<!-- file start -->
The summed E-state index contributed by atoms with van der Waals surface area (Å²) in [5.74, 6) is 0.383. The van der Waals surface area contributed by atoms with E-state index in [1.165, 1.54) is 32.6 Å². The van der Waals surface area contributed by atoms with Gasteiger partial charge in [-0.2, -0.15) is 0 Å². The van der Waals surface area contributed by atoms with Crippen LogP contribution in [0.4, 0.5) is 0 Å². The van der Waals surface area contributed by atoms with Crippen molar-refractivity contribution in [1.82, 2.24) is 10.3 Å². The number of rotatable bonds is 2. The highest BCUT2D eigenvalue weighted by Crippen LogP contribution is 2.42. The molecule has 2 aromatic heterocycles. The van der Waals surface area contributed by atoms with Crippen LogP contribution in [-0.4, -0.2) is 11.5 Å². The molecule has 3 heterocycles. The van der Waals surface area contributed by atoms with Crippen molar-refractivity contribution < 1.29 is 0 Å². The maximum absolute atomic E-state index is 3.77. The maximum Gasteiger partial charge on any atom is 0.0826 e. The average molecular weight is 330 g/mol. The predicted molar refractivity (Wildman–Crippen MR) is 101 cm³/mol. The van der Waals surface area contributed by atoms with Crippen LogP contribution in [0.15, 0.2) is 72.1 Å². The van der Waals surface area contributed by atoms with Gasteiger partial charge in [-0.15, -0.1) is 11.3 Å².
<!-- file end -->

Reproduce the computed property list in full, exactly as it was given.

The summed E-state index contributed by atoms with van der Waals surface area (Å²) in [5.74, 6) is 0.383. The van der Waals surface area contributed by atoms with E-state index in [1.165, 1.54) is 32.6 Å². The van der Waals surface area contributed by atoms with Gasteiger partial charge in [-0.2, -0.15) is 0 Å². The van der Waals surface area contributed by atoms with Crippen LogP contribution in [0.4, 0.5) is 0 Å². The van der Waals surface area contributed by atoms with Crippen molar-refractivity contribution in [1.82, 2.24) is 10.3 Å². The number of rotatable bonds is 2. The highest BCUT2D eigenvalue weighted by Crippen LogP contribution is 2.42. The molecule has 2 aromatic heterocycles. The van der Waals surface area contributed by atoms with Crippen LogP contribution in [-0.4, -0.2) is 11.5 Å². The molecule has 3 heterocycles. The van der Waals surface area contributed by atoms with Crippen molar-refractivity contribution < 1.29 is 0 Å². The maximum absolute atomic E-state index is 3.77. The maximum Gasteiger partial charge on any atom is 0.0826 e. The average molecular weight is 330 g/mol. The predicted molar refractivity (Wildman–Crippen MR) is 101 cm³/mol. The van der Waals surface area contributed by atoms with Crippen LogP contribution in [0.15, 0.2) is 72.1 Å². The van der Waals surface area contributed by atoms with Gasteiger partial charge in [-0.15, -0.1) is 11.3 Å².